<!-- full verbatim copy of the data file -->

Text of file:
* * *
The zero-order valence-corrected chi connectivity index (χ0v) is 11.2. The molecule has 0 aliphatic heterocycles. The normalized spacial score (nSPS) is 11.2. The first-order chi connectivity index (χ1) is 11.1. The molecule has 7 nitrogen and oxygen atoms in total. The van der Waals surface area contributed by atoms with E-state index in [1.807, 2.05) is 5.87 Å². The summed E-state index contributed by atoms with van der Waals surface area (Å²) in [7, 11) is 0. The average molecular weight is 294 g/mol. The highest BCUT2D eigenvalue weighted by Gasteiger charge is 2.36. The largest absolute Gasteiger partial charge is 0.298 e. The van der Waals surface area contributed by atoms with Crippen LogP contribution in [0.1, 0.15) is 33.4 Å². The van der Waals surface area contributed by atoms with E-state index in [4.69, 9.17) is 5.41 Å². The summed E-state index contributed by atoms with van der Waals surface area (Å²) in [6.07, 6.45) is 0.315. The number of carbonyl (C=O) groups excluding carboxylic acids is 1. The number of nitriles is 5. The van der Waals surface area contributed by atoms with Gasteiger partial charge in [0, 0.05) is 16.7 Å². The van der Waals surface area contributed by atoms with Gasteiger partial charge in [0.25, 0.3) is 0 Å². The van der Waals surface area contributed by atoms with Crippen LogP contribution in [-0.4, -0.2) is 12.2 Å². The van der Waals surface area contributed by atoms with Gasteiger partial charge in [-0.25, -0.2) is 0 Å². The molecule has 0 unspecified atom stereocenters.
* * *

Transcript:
The zero-order valence-corrected chi connectivity index (χ0v) is 11.2. The molecule has 0 aliphatic heterocycles. The normalized spacial score (nSPS) is 11.2. The first-order chi connectivity index (χ1) is 11.1. The molecule has 7 nitrogen and oxygen atoms in total. The van der Waals surface area contributed by atoms with E-state index in [1.807, 2.05) is 5.87 Å². The summed E-state index contributed by atoms with van der Waals surface area (Å²) in [7, 11) is 0. The average molecular weight is 294 g/mol. The highest BCUT2D eigenvalue weighted by Gasteiger charge is 2.36. The largest absolute Gasteiger partial charge is 0.298 e. The van der Waals surface area contributed by atoms with Crippen LogP contribution in [0.1, 0.15) is 33.4 Å². The van der Waals surface area contributed by atoms with E-state index in [4.69, 9.17) is 5.41 Å². The summed E-state index contributed by atoms with van der Waals surface area (Å²) in [6.07, 6.45) is 0.315. The number of carbonyl (C=O) groups excluding carboxylic acids is 1. The number of nitriles is 5. The van der Waals surface area contributed by atoms with Gasteiger partial charge in [0, 0.05) is 16.7 Å². The van der Waals surface area contributed by atoms with Gasteiger partial charge in [0.25, 0.3) is 0 Å². The van der Waals surface area contributed by atoms with Crippen LogP contribution in [-0.4, -0.2) is 12.2 Å². The van der Waals surface area contributed by atoms with Gasteiger partial charge in [-0.25, -0.2) is 0 Å². The molecule has 0 unspecified atom stereocenters.